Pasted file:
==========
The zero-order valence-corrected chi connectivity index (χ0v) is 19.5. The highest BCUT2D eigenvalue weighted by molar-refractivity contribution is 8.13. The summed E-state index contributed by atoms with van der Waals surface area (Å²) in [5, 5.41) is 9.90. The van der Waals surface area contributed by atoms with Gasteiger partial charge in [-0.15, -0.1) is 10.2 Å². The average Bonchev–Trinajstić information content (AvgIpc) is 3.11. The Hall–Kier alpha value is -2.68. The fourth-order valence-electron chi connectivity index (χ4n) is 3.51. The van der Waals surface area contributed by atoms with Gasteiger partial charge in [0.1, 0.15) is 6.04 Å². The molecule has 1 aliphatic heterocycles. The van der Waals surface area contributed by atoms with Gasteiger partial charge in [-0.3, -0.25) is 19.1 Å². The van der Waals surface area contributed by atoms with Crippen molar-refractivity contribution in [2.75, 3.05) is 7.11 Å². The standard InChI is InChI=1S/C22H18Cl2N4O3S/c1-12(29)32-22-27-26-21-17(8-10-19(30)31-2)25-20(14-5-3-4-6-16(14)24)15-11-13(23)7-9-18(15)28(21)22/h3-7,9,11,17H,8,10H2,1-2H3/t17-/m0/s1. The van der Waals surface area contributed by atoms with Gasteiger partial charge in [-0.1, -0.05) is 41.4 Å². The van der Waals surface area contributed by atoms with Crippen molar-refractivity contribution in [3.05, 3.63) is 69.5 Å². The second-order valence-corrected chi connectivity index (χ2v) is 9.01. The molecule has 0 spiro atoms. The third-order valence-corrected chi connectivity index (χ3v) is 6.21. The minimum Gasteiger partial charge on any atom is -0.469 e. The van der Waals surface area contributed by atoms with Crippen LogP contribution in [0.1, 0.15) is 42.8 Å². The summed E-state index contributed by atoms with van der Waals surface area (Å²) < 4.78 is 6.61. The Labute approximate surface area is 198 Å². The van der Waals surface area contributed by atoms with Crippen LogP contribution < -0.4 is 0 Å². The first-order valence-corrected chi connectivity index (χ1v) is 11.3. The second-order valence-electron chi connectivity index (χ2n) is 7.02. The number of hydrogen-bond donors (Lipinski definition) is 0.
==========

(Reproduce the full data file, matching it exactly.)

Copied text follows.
The zero-order valence-corrected chi connectivity index (χ0v) is 19.5. The highest BCUT2D eigenvalue weighted by molar-refractivity contribution is 8.13. The summed E-state index contributed by atoms with van der Waals surface area (Å²) in [5, 5.41) is 9.90. The van der Waals surface area contributed by atoms with Gasteiger partial charge in [-0.15, -0.1) is 10.2 Å². The average Bonchev–Trinajstić information content (AvgIpc) is 3.11. The Hall–Kier alpha value is -2.68. The fourth-order valence-electron chi connectivity index (χ4n) is 3.51. The van der Waals surface area contributed by atoms with Gasteiger partial charge in [0.1, 0.15) is 6.04 Å². The molecule has 1 aliphatic heterocycles. The van der Waals surface area contributed by atoms with Gasteiger partial charge in [-0.3, -0.25) is 19.1 Å². The van der Waals surface area contributed by atoms with Crippen molar-refractivity contribution in [2.75, 3.05) is 7.11 Å². The standard InChI is InChI=1S/C22H18Cl2N4O3S/c1-12(29)32-22-27-26-21-17(8-10-19(30)31-2)25-20(14-5-3-4-6-16(14)24)15-11-13(23)7-9-18(15)28(21)22/h3-7,9,11,17H,8,10H2,1-2H3/t17-/m0/s1. The van der Waals surface area contributed by atoms with Gasteiger partial charge in [-0.1, -0.05) is 41.4 Å². The van der Waals surface area contributed by atoms with Crippen molar-refractivity contribution in [3.05, 3.63) is 69.5 Å². The second-order valence-corrected chi connectivity index (χ2v) is 9.01. The molecule has 0 spiro atoms. The third-order valence-corrected chi connectivity index (χ3v) is 6.21. The minimum Gasteiger partial charge on any atom is -0.469 e. The van der Waals surface area contributed by atoms with Crippen LogP contribution in [0.1, 0.15) is 42.8 Å². The summed E-state index contributed by atoms with van der Waals surface area (Å²) < 4.78 is 6.61. The Labute approximate surface area is 198 Å². The van der Waals surface area contributed by atoms with Crippen LogP contribution < -0.4 is 0 Å². The first-order valence-corrected chi connectivity index (χ1v) is 11.3. The second-order valence-electron chi connectivity index (χ2n) is 7.02. The number of hydrogen-bond donors (Lipinski definition) is 0.